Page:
ICD-10 Diagnosis Code T65.0X1

Toxic effect of cyanides, accidental (unintentional)

Diagnosis Code T65.0X1

ICD-10: T65.0X1
Short Description: Toxic effect of cyanides, accidental (unintentional)
Long Description: Toxic effect of cyanides, accidental (unintentional)
This is the 2017 version of the ICD-10-CM diagnosis code T65.0X1

Not Valid for Submission
The code T65.0X1 is a "header" and not valid for submission for HIPAA-covered transactions.

Code Classification
  • Injury, poisoning and certain other consequences of external causes (S00–T98)
    • Toxic effects of substances chiefly nonmedicinal as to source (T51-T65)
      • Toxic effect of other and unspecified substances (T65)

Information for Medical Professionals

Convert to ICD-9 Additional informationCallout TooltipGeneral Equivalence Map
The ICD-10 and ICD-9 GEMs are used to facilitate linking between the diagnosis codes in ICD-9-CM and the new ICD-10-CM code set. The GEMs are the raw material from which providers, health information vendors and payers can derive specific applied mappings to meet their needs.

  • Accidental poisoning caused by cyanide
  • Accidental poisoning caused by hydrocyanic acid gas
  • Chemical-induced asthma
  • Isocyanate causing toxic effect
  • Isocyanate induced asthma
  • Toxic effect of cyanide
  • Toxic effect of hydrocyanic acid
  • Toxic effect of hydrocyanic acid gas
  • Toxic effect of potassium cyanide
  • Toxic effect of sodium cyanide

Index of Diseases and Injuries
References found for the code T65.0X1 in the Index of Diseases and Injuries:

Table of Drugs and Chemicals

The code T65.0X1 is included in the Table of Drugs and Chemicals, this table contains a classification of drugs, industrial solvents, corrosive gases, noxious plants, pesticides, and other toxic agents. Each substance in the table is assigned a code according to the poisoning classification and external causes of adverse effects. Use as many codes as necessary to describe all reported drugs, medicinal or chemical substances.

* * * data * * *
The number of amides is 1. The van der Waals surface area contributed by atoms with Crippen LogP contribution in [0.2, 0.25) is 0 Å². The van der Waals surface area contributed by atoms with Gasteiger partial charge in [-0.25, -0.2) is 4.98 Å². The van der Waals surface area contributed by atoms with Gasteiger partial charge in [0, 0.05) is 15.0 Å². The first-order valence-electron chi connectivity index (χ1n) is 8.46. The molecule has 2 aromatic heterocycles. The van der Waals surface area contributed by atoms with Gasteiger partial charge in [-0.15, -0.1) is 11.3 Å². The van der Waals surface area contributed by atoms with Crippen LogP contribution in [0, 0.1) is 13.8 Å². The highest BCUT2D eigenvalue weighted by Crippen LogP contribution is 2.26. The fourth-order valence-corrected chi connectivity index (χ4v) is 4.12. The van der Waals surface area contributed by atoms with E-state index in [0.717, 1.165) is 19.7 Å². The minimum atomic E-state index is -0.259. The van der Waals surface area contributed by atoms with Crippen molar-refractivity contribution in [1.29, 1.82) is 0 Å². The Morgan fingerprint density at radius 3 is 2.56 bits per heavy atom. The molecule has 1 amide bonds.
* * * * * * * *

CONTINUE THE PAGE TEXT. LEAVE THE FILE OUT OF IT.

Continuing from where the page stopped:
Substance Poisoning
2,4-toluene diisocyanateT65.0X1T65.0X2T65.0X3T65.0X4
Aliphatic thiocyanatesT65.0X1T65.0X2T65.0X3T65.0X4
Cyanide (s) (compounds) (potassium) (sodium) NECT65.0X1T65.0X2T65.0X3T65.0X4
Cyanide (s) (compounds) (potassium) (sodium) NEC
  »dust or gas (inhalation) NEC
Cyanide (s) (compounds) (potassium) (sodium) NEC
Cyanide (s) (compounds) (potassium) (sodium) NEC
Cyanide (s) (compounds) (potassium) (sodium) NEC
Cyanide (s) (compounds) (potassium) (sodium) NEC
  »pesticide (dust) (fumes)
Dicyanogen (gas)T65.0X1T65.0X2T65.0X3T65.0X4
Prussic acidT65.0X1T65.0X2T65.0X3T65.0X4
Prussic acid
TDI (vapor)T65.0X1T65.0X2T65.0X3T65.0X4

Information for Patients


A poison is any substance that is harmful to your body. You might swallow it, inhale it, inject it, or absorb it through your skin. Any substance can be poisonous if too much is taken. Poisons can include

  • Prescription or over-the-counter medicines taken in doses that are too high
  • Overdoses of illegal drugs
  • Carbon monoxide from gas appliances
  • Household products, such as laundry powder or furniture polish
  • Pesticides
  • Indoor or outdoor plants
  • Metals such as lead and mercury

The effects of poisoning range from short-term illness to brain damage, coma, and death. To prevent poisoning it is important to use and store products exactly as their labels say. Keep dangerous products where children can't get to them. Treatment for poisoning depends on the type of poison. If you suspect someone has been poisoned, call your local poison control center at 1-800-222-1222 right away.

  • Poisoning (Medical Encyclopedia)
  • Poisoning first aid (Medical Encyclopedia)
  • Toxicology screen (Medical Encyclopedia)

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